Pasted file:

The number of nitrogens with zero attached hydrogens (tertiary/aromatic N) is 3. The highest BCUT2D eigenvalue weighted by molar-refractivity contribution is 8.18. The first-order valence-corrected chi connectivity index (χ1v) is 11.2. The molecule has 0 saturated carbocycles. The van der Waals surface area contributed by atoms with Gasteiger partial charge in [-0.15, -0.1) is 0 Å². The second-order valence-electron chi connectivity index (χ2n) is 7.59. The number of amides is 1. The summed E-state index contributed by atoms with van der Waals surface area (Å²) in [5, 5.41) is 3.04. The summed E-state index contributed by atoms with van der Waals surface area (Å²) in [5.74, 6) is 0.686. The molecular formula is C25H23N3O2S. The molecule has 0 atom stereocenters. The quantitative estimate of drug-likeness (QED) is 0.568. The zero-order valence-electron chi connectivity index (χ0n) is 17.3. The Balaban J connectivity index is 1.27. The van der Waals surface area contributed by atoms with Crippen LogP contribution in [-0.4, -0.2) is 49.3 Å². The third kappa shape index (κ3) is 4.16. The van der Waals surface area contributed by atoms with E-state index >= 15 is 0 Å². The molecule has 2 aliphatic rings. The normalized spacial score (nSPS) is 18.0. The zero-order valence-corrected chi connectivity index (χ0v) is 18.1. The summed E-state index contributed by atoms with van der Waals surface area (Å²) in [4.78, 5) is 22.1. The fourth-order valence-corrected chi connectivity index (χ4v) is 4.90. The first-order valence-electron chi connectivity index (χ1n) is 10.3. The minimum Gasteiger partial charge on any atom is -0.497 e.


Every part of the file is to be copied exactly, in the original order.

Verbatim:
The number of nitrogens with zero attached hydrogens (tertiary/aromatic N) is 3. The highest BCUT2D eigenvalue weighted by molar-refractivity contribution is 8.18. The first-order valence-corrected chi connectivity index (χ1v) is 11.2. The molecule has 0 saturated carbocycles. The van der Waals surface area contributed by atoms with Gasteiger partial charge in [-0.15, -0.1) is 0 Å². The second-order valence-electron chi connectivity index (χ2n) is 7.59. The number of amides is 1. The summed E-state index contributed by atoms with van der Waals surface area (Å²) in [5, 5.41) is 3.04. The summed E-state index contributed by atoms with van der Waals surface area (Å²) in [5.74, 6) is 0.686. The molecular formula is C25H23N3O2S. The molecule has 0 atom stereocenters. The quantitative estimate of drug-likeness (QED) is 0.568. The zero-order valence-electron chi connectivity index (χ0n) is 17.3. The Balaban J connectivity index is 1.27. The van der Waals surface area contributed by atoms with Crippen LogP contribution in [-0.4, -0.2) is 49.3 Å². The third kappa shape index (κ3) is 4.16. The van der Waals surface area contributed by atoms with E-state index >= 15 is 0 Å². The molecule has 2 aliphatic rings. The normalized spacial score (nSPS) is 18.0. The zero-order valence-corrected chi connectivity index (χ0v) is 18.1. The summed E-state index contributed by atoms with van der Waals surface area (Å²) in [4.78, 5) is 22.1. The fourth-order valence-corrected chi connectivity index (χ4v) is 4.90. The first-order valence-electron chi connectivity index (χ1n) is 10.3. The minimum Gasteiger partial charge on any atom is -0.497 e.